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Three Day Road

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Three Day Road, first editionFirst edition
Joseph Boyden
Publication details ▽ Publication details △

First book publication
2005, Canada

Literature form

Literary, historical fiction

Writing language

Author's country

approx. 130,000 words

The road to recovering oneself

Joseph Boyden's debut novel, Three Day Road, was a revelation for many when it was published to acclaim in 2005.

It was a revelation in the first place, of course, for depicting in such exacting and grisly detail the story of two young Cree hunters fighting in the First World War—a revelation at least for those who had not been exposed to earlier accounts of such Indigenous exploits.

Even for those familiar with such stories, Boyden's depth of research and his pure writing skill recreate the Indigenous experience in new ways. The narrative is concerned not so much with exposing colonialism and racism—though this is a vital part of the story and the background for all that transpires—but with the conflicts within the hearts and minds of the two Cree soldiers.

For all the allegations against Boyden a decade after Three Day Road came out—for falsely claiming to be partly Indigenous himself—there has been little if any dispute over the accuracy of his depictions of the native people's lives in his first novel. Nor has the drawing of the characters' mental lives struck anyone as misguided.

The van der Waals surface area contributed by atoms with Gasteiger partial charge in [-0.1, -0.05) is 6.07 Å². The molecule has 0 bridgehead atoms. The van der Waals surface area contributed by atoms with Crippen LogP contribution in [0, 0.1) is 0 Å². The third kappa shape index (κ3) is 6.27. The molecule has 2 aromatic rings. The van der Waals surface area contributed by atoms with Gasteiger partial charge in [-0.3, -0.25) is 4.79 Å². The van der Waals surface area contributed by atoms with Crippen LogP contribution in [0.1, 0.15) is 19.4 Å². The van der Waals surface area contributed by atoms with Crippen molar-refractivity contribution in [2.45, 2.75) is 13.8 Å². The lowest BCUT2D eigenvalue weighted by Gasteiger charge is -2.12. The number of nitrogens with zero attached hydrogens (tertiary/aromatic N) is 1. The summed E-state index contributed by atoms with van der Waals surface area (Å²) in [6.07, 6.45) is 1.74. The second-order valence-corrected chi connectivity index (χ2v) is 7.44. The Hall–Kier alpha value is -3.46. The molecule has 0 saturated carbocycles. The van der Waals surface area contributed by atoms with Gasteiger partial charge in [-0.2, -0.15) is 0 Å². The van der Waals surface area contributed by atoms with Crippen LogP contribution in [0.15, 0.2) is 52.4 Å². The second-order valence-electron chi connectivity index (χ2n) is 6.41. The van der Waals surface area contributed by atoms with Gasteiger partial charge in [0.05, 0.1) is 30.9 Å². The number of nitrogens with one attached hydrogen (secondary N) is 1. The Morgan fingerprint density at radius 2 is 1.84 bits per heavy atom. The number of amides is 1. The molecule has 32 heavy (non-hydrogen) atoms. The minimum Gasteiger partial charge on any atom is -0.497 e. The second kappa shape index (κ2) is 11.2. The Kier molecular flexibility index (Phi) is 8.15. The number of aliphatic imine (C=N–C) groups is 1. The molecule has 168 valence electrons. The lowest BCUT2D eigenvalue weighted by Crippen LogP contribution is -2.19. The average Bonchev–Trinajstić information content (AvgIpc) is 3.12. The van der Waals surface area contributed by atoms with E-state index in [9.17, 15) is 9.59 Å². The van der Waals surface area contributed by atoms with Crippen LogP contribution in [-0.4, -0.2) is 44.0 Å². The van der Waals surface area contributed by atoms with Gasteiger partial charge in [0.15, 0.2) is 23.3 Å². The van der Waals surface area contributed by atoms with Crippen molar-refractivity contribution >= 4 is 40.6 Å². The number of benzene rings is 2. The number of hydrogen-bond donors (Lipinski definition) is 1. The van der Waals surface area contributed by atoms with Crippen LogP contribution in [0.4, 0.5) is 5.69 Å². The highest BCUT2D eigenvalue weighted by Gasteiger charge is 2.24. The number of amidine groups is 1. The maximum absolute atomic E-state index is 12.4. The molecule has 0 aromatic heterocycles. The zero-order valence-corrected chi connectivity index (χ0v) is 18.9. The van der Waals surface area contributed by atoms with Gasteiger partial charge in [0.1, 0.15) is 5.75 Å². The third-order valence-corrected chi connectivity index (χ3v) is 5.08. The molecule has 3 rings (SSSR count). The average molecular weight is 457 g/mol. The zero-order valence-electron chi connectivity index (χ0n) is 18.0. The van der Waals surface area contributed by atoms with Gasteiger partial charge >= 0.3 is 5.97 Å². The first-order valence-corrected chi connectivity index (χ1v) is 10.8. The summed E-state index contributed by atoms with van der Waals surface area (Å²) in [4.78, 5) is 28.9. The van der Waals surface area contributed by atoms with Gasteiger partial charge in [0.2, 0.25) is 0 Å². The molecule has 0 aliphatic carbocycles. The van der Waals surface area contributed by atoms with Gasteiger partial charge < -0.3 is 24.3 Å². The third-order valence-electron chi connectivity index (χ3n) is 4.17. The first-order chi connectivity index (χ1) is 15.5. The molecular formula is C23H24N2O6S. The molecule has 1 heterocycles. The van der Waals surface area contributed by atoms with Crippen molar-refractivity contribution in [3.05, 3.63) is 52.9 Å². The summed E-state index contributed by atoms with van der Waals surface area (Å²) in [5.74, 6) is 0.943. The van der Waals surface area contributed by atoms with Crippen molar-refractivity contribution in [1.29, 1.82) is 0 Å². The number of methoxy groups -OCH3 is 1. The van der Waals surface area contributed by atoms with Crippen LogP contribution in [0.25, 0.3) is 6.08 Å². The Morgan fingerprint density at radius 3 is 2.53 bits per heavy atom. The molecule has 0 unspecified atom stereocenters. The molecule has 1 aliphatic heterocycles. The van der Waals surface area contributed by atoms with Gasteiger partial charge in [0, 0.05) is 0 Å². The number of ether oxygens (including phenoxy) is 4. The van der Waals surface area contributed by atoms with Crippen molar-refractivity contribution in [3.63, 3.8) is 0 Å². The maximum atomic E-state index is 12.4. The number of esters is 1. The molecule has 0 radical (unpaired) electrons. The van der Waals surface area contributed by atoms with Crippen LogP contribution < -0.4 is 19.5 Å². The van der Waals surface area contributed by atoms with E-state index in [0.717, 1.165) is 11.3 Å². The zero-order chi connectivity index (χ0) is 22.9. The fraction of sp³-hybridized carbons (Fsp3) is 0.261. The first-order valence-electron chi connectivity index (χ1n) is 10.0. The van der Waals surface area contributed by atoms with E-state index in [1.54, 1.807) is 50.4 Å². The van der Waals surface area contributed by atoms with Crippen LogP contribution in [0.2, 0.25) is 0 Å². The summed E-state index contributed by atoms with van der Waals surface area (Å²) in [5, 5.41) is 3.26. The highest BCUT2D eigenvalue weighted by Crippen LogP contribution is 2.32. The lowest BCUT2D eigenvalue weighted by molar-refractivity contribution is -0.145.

Whatever his own heritage, the author has called upon his own investigative and literary skills to create a credible, engaging narrative with credible, intriguing characters from times and situations distant from his own, as great historical fiction writers always have.

Hunting for survival

The story is related in two voices: Xavier, one of the Cree boys, and his bush-dwelling aunt Niska. Their stories are told piecemeal and out of order—a post-modern trend, which can be annoying—but Boyden is careful to keep them reader-friendly. The narrative flows smoothly and naturalistically, despite some of the shocks along the way.

The plot begins in the early twentieth-century in the wilds of Northern Ontario. Xavier escapes from a residential school and his friend Elijah later gets away from the school that tried to kill the Indian in them. In turn they join Niska in the woods where they learn to hunt for survival. The skills they learn are also of use after they join the Canadian forces and become valued snipers in the European war.

But the nightmare of trench warfare, their place as Indians, and their success as killers of the enemy take severe tolls on the boys. Elijah is especially affected, the implication being that this is due to his having spent more of his childhood in the residential school.

Only one of them—wounded, traumatized and addicted—makes it back from the war to Niska's care.

Niska's healing consists largely of telling stories of her own life and people, which make up a large part of Three Day Road.

Storytelling is something Boyden is equally talented at. His prose is unpretentious, not noticeably pretty or profound but with a punch that sneaks up on you. Never lecturing or berating but consistently making its quiet points, building slowly to his story's emotional impacts.

— Eric


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